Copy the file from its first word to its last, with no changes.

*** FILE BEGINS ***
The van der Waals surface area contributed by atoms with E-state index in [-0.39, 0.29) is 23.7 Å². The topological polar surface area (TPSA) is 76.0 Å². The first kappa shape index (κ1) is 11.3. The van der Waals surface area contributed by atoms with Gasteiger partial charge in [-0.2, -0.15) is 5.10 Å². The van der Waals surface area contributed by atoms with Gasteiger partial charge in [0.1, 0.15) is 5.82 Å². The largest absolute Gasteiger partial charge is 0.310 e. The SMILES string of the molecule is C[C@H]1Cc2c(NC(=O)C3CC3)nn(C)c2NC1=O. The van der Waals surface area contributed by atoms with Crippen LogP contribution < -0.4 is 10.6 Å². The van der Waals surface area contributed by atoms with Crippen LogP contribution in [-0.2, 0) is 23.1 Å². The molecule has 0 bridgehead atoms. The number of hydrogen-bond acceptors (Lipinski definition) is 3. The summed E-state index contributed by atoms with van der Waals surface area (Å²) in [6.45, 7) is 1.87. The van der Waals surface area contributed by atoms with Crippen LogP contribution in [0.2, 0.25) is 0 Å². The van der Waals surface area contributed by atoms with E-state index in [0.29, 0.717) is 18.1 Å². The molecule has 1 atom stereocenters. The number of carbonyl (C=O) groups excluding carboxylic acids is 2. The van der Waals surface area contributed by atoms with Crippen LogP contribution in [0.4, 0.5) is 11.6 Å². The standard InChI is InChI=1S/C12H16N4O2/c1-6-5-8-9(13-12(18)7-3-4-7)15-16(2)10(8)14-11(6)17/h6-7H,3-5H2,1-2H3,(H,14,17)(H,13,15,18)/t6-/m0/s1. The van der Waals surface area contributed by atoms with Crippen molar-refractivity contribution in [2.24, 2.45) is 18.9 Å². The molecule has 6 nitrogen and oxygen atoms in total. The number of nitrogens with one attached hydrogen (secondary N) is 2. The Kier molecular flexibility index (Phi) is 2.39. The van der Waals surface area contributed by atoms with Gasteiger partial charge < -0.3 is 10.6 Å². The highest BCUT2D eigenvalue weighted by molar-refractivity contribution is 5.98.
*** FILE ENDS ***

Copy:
The van der Waals surface area contributed by atoms with E-state index in [-0.39, 0.29) is 23.7 Å². The topological polar surface area (TPSA) is 76.0 Å². The first kappa shape index (κ1) is 11.3. The van der Waals surface area contributed by atoms with Gasteiger partial charge in [-0.2, -0.15) is 5.10 Å². The van der Waals surface area contributed by atoms with Gasteiger partial charge in [0.1, 0.15) is 5.82 Å². The largest absolute Gasteiger partial charge is 0.310 e. The SMILES string of the molecule is C[C@H]1Cc2c(NC(=O)C3CC3)nn(C)c2NC1=O. The van der Waals surface area contributed by atoms with Crippen LogP contribution < -0.4 is 10.6 Å². The van der Waals surface area contributed by atoms with Crippen LogP contribution in [-0.2, 0) is 23.1 Å². The molecule has 0 bridgehead atoms. The number of hydrogen-bond acceptors (Lipinski definition) is 3. The summed E-state index contributed by atoms with van der Waals surface area (Å²) in [6.45, 7) is 1.87. The van der Waals surface area contributed by atoms with Crippen LogP contribution in [0.2, 0.25) is 0 Å². The van der Waals surface area contributed by atoms with E-state index in [0.29, 0.717) is 18.1 Å². The molecule has 1 atom stereocenters. The number of carbonyl (C=O) groups excluding carboxylic acids is 2. The van der Waals surface area contributed by atoms with Crippen LogP contribution in [0.4, 0.5) is 11.6 Å². The standard InChI is InChI=1S/C12H16N4O2/c1-6-5-8-9(13-12(18)7-3-4-7)15-16(2)10(8)14-11(6)17/h6-7H,3-5H2,1-2H3,(H,14,17)(H,13,15,18)/t6-/m0/s1. The van der Waals surface area contributed by atoms with Crippen molar-refractivity contribution in [2.24, 2.45) is 18.9 Å². The molecule has 6 nitrogen and oxygen atoms in total. The number of nitrogens with one attached hydrogen (secondary N) is 2. The Kier molecular flexibility index (Phi) is 2.39. The van der Waals surface area contributed by atoms with Gasteiger partial charge < -0.3 is 10.6 Å². The highest BCUT2D eigenvalue weighted by molar-refractivity contribution is 5.98.